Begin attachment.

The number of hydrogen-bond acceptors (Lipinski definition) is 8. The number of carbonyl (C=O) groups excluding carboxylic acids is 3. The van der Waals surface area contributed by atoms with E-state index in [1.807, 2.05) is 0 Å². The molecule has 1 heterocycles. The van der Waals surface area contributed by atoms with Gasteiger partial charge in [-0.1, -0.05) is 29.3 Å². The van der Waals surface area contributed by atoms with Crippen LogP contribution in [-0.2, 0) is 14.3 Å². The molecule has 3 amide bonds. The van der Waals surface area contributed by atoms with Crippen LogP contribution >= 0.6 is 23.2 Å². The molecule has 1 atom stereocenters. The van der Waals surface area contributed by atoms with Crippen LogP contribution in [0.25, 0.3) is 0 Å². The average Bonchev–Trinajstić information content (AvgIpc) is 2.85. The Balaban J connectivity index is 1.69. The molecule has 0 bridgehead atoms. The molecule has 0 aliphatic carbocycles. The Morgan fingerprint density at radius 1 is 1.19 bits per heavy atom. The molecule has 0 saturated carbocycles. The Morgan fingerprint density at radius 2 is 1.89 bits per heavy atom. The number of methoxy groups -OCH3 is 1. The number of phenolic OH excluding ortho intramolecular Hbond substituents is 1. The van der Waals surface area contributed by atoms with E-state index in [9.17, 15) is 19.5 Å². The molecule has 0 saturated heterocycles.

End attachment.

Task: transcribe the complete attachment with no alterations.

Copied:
The number of hydrogen-bond acceptors (Lipinski definition) is 8. The number of carbonyl (C=O) groups excluding carboxylic acids is 3. The van der Waals surface area contributed by atoms with E-state index in [1.807, 2.05) is 0 Å². The molecule has 1 heterocycles. The van der Waals surface area contributed by atoms with Gasteiger partial charge in [-0.1, -0.05) is 29.3 Å². The van der Waals surface area contributed by atoms with Crippen LogP contribution in [-0.2, 0) is 14.3 Å². The molecule has 3 amide bonds. The van der Waals surface area contributed by atoms with Crippen LogP contribution >= 0.6 is 23.2 Å². The molecule has 1 atom stereocenters. The van der Waals surface area contributed by atoms with Crippen LogP contribution in [0.25, 0.3) is 0 Å². The average Bonchev–Trinajstić information content (AvgIpc) is 2.85. The Balaban J connectivity index is 1.69. The molecule has 0 bridgehead atoms. The molecule has 0 aliphatic carbocycles. The Morgan fingerprint density at radius 1 is 1.19 bits per heavy atom. The molecule has 0 saturated carbocycles. The Morgan fingerprint density at radius 2 is 1.89 bits per heavy atom. The number of methoxy groups -OCH3 is 1. The number of phenolic OH excluding ortho intramolecular Hbond substituents is 1. The van der Waals surface area contributed by atoms with E-state index in [9.17, 15) is 19.5 Å². The molecule has 0 saturated heterocycles.